The Offer in Compromise is based on your ability to pay, income, expenses, and asset equity. The IRS will generally accept an offer that they can “collect within a reasonable period of time.” You must qualify for an offer in compromise. Eligibility requirements include: 

  • You have filed all tax returns on time
  • You are not in the process of a bankruptcy
  • You don’t have the ability to pay
  • You have a valid extension for an existing year if applying for the current year
  • You are an employer and made tax deposits for the current and past two quarters before you apply

3. Chapter 7 Bankruptcy 

When debts become too much to handle, a household may file a Chapter 7 bankruptcy. There are different types of bankruptcy options, with Chapter 7 being a total liquidation of assets to pay debts off with what is available. Bankruptcy courts evaluate each case where someone files for bankruptcy. When it comes to Chapter 7, the court may dismiss the case if the debts are primarily consumer-based. 

Chapter 7 does not involve filing a plan to repay debts, as in a Chapter 13 filing. Instead, the bankruptcy trustee gathers the debtor’s assets, liquidates them, and pays off the debts as best as possible. The rest of the debt is settled and written off. One negative aspect of the Chapter 7 filing is that petitioners may lose their family home in the process. 

Chapter 7 bankruptcy may be denied under certain circumstances, which include:

  • The debtor’s income is too high
  • Some of the debt can be repaid
  • A previous bankruptcy discharge happened within eight years
  • A prior bankruptcy case was dismissed within the previous 180 days
  • There is fraud involved (committed by the debtor)

4. Chapter 13 Bankruptcy 

A Chapter 13 bankruptcy is one where a repayment plan is set in place to pay off debts and allow debtors to retain a family home. The plan looks to settle debts for a defined amount that the debtor can repay within a certain period of time. The plan will be for three years if the debtor has an income below the state median. If income is above the state median, the plan will be for five years. The courts have the option to increase the plan duration based on cause.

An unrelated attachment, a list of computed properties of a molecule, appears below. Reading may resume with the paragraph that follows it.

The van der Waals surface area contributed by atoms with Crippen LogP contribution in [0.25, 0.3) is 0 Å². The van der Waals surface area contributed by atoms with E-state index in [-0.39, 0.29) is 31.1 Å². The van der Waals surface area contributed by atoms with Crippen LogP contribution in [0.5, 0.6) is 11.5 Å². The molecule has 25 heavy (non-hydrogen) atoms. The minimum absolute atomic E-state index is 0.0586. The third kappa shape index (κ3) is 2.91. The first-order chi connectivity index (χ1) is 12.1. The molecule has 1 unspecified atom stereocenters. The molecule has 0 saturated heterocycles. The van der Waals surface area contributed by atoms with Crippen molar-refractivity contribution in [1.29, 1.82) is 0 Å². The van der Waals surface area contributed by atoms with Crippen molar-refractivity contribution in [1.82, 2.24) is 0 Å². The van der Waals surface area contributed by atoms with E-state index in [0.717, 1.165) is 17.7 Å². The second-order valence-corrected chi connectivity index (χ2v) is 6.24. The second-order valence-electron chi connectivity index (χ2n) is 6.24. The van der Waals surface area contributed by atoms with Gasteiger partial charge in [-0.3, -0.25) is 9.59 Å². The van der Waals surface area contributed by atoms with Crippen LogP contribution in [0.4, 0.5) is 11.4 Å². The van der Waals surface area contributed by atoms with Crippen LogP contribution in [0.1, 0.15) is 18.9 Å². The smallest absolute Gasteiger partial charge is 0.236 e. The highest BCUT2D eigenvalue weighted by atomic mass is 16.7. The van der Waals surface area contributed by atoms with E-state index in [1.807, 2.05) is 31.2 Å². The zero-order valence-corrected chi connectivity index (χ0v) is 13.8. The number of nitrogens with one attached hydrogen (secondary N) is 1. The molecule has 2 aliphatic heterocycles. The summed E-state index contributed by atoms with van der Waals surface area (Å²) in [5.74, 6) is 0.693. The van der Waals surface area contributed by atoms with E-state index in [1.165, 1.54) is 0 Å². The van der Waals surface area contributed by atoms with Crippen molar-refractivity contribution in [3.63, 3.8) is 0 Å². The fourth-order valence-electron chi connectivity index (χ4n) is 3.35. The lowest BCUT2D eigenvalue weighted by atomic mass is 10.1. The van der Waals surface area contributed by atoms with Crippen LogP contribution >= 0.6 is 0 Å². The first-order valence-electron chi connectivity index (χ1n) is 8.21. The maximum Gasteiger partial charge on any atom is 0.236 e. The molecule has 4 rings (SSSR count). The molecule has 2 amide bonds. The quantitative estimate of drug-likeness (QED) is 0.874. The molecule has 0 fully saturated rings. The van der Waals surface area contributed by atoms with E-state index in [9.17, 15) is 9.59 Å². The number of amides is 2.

A key consideration in Chapter 13 bankruptcy is that debtors can prevent a foreclosure on their home. This is a key consideration for those who might otherwise choose Chapter 7 to completely liquidate all assets and write off remaining debts. 

An individual is eligible for Chapter 13 if their combined total debts are less than $2,750,000 as of the filing date. They must not have filed for bankruptcy in the previous 180 days and must show up to all court dates regarding the filing. Filers must receive credit counseling on managing debts and personal finances. 

The takeaway 

Every household needs to address how to deal with debt in its own way. Depending on the type of debt, you may be eligible for certain government programs. Confirm with these programs whether or not you qualify and follow the guidelines set forth. If necessary, talk to a recognized debt relief company — like New Era Debt Solutions — that can help you evaluate what you owe and to whom. This may be the best way to settle debts and move on with your financial future. You can also talk to a credit repair company if your credit report shows inaccurate debts in your file.